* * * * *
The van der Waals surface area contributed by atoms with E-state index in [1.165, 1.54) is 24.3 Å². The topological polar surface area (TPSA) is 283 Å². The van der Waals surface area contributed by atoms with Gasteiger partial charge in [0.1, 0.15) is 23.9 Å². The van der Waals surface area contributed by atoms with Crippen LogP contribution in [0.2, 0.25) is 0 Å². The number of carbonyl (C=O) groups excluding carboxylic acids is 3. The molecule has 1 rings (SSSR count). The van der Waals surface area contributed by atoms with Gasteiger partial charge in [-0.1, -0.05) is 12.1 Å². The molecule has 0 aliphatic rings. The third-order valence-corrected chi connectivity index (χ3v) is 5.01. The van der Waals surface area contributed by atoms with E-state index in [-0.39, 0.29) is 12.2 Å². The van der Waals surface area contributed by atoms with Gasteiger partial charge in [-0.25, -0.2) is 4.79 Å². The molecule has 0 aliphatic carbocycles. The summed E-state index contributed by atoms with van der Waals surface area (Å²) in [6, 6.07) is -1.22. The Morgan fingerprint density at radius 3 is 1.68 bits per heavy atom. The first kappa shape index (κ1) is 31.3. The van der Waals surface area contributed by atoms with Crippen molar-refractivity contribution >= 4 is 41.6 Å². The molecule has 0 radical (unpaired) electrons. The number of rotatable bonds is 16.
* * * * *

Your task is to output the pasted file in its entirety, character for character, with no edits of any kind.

The van der Waals surface area contributed by atoms with E-state index in [1.165, 1.54) is 24.3 Å². The topological polar surface area (TPSA) is 283 Å². The van der Waals surface area contributed by atoms with Gasteiger partial charge in [0.1, 0.15) is 23.9 Å². The van der Waals surface area contributed by atoms with Crippen LogP contribution in [0.2, 0.25) is 0 Å². The number of carbonyl (C=O) groups excluding carboxylic acids is 3. The molecule has 1 rings (SSSR count). The van der Waals surface area contributed by atoms with Gasteiger partial charge in [-0.1, -0.05) is 12.1 Å². The molecule has 0 aliphatic rings. The third-order valence-corrected chi connectivity index (χ3v) is 5.01. The van der Waals surface area contributed by atoms with E-state index in [-0.39, 0.29) is 12.2 Å². The van der Waals surface area contributed by atoms with Gasteiger partial charge in [-0.25, -0.2) is 4.79 Å². The molecule has 0 aliphatic carbocycles. The summed E-state index contributed by atoms with van der Waals surface area (Å²) in [6, 6.07) is -1.22. The Morgan fingerprint density at radius 3 is 1.68 bits per heavy atom. The first kappa shape index (κ1) is 31.3. The van der Waals surface area contributed by atoms with Crippen molar-refractivity contribution >= 4 is 41.6 Å². The molecule has 0 radical (unpaired) electrons. The number of rotatable bonds is 16.